It is a good rule of thumb to be suspicious of any “official” announcement just before the close of business on a Friday afternoon. The timing suggests that the news is anything but good and the details are hoped to be buried by the weekend that is soon to begin. In that light, the timing of Friday’s announcement of the long-sought U.S.-China bilateral trade agreement is a stark contrast to the claim of U.S. officials that it is “amazing” and “historic.” A more accurate assessment is that the deal is valuable if it ends the — self-inflicted — pain and uncertainty created by their trade war, but objective experts note that gains from the agreement were not worth the costs of the fight.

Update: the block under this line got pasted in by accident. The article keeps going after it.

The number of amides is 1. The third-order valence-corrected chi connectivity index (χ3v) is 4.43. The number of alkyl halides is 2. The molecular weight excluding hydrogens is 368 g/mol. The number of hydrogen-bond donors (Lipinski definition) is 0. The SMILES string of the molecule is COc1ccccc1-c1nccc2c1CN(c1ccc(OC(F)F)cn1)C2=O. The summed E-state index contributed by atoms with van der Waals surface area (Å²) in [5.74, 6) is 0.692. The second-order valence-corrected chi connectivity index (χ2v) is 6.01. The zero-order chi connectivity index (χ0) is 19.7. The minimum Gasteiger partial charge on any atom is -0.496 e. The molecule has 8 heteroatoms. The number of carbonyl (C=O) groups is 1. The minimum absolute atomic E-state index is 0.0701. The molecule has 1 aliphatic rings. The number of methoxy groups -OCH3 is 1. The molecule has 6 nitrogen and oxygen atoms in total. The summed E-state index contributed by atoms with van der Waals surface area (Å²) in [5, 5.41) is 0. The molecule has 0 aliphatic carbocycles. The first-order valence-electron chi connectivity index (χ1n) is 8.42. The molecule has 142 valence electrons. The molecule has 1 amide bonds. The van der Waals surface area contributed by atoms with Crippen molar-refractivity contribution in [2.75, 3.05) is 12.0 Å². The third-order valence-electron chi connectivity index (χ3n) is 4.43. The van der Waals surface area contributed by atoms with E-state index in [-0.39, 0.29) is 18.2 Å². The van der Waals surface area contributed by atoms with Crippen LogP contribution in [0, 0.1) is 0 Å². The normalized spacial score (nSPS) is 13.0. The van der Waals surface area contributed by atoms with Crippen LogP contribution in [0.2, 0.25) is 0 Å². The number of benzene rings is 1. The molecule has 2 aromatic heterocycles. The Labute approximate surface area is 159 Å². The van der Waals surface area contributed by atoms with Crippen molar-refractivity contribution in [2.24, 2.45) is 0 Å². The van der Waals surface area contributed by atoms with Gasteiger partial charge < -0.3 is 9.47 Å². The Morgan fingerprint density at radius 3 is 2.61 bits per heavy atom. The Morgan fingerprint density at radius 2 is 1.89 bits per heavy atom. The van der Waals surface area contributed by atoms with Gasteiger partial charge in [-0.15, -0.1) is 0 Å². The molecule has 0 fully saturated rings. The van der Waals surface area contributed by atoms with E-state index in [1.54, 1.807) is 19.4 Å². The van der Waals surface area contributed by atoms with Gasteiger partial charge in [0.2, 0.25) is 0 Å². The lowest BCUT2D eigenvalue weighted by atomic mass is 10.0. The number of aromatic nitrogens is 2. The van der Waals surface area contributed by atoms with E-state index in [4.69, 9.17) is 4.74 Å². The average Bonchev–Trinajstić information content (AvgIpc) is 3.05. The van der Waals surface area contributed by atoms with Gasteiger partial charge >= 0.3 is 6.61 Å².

U.S. President Donald Trump has denounced Chinese trade policy since announcing his candidacy, and in March 2018 he began imposing tariffs on Chinese exports to the United States to end the trade deficit that he claimed was proof of the country’s unfair practices and to halt the theft of U.S. intellectual property. In the 21 months since, he imposed tariffs on two-thirds, or $370 billion, of Chinese imports — sums that he wrongly claims are paid by Chinese firms; In fact they are paid by U.S. companies and often passed on to consumers — and had threatened another $160 billion on Sunday.

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